Search Continues at Oregon State

Wine research position is still open as university and industry try to refocus

by Peter Mitham
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The arrival of Dr. Sonny Ramaswamy as dean of OSU's agricultural sciences department is hoped to help the search team refocus its efforts.
Corvallis, Ore.--The quest for a director to lead the Oregon Wine Research Institute is back on the drawing board after industry failed to offer clear support for any one of the three finalists interviewed for the position in April. "None of the candidates interviewed received a clear consensus of support from the Oregon wine industry," Larry Curtis, associate dean in Oregon State University's College of Agricultural Sciences told Wines & Vines this week. "The search was closed and discussions will begin again this Friday (June 19) about redefining the position description."

Curtis said industry's inability to select one of the three finalists reflects a need for industry to hone its expectations for the director's position.

"This is in no way a negative reflection upon the excellent pool of scientists that interviewed for the position," he said. "It is recognition of a need for more in-depth discussions within the Oregon wine industry, and between the industry and Oregon State University."

David Adelsheim, president of Adelsheim Vineyards in Newberg and a director of the Oregon Wine Board, worked with former OSU agricultural sciences dean Dr. Thayne Dutson as part of an ad hoc committee that helped shape a vision for the new institute. He agreed with Curtis' assessment, noting that Dutson's retirement in 2008 and the industry focus on raising funds for the institute meant there was less communication than might have been ideal going into the search process.

"What the search brought out, sadly, was the lack of detailed agreement as to what we were seeking. Neither was the industry unified, nor even was OSU," he said. "I think it illustrated how much work we had to do."

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David Adelsheim, president of Adelsheim Vineyards and a director of the Oregon Wine Board, participated in the executive search.
Originally advertised in fall 2008, the position was largely administrative (35%) but with significant research (25%), outreach (20%) and fundraising (15%) responsibilities. The director was meant to serve as an industry advocate within the academy, establishing research priorities reflecting the needs of winemakers and growers while spearheading fundraising for the institute.

A total of 15 applicants stepped forward, three of whom were selected for a final round of interviews in April. The finalists included Dr. Terence Bates, a Cornell University viticulturist studying the Lake Erie grape belt; Dr. Steven Price, an Oregon wine-industry consultant who worked as a viticulturist with OSU from 1983 until he launched his own consulting firm in 1995; and Dr. Christopher Steel, an associate professor in viticulture with the National Wine and Grape Industry Centre at Charles Sturt University in Australia.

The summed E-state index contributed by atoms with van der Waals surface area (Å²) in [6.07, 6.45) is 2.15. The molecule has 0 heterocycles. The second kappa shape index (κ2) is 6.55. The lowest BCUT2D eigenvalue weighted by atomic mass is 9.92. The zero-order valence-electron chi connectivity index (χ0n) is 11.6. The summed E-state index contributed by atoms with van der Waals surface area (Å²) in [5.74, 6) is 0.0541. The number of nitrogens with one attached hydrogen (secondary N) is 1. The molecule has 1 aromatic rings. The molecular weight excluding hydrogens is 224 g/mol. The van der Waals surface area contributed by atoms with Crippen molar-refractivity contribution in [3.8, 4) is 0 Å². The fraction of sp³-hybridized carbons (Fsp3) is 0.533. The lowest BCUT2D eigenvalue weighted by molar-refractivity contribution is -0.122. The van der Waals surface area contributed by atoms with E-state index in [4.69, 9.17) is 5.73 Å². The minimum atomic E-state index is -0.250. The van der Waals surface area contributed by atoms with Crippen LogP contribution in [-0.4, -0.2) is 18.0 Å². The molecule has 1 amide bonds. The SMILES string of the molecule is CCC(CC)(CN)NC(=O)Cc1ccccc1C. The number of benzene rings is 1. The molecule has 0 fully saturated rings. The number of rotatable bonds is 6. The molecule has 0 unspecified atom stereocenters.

The candidates visited Oregon's various grapegrowing regions during the three-week series of interviews, which were held at Salem, Corvallis and Central Point. The interviews wrapped up on April 16 and the search committee, representing both OSU and industry, provided evaluations by May 8. Results of the selection process were expected by early June.

Adelsheim hopes the appointment of Dr. Sonny Ramaswamy as OSU's dean of agricultural sciences effective Aug. 1, 2009, will help OSU and the industry determine where a new search process should lead. Ramaswamy is currently director of agricultural research programs and associate dean of the College of Agriculture at Purdue University in Indiana, and will bring his experience with the Indiana wine industry to Oregon State. He will be present at the meeting this Friday.

"We're obviously looking to Sonny to provide leadership, and from everything that I've heard about him, he will do so," Adelsheim said.
Meanwhile, potential cuts by Oregon lawmakers to the state's budget for the next two years also stand to affect the institute's development.

The institute enjoys a commitment of $2 million over five years from Oregon winemakers and grapegrowers, but the majority of its annual budget depends on recurring state funds. Those were budgeted to total about $500,000 annually, but OSU is bracing for cuts of up to 30% in state funding for extension and research work over the next two years.

Significant reductions in the university's research capacity would follow if the Oregon lawmakers make the cuts, restricting establishment of the wine institute.
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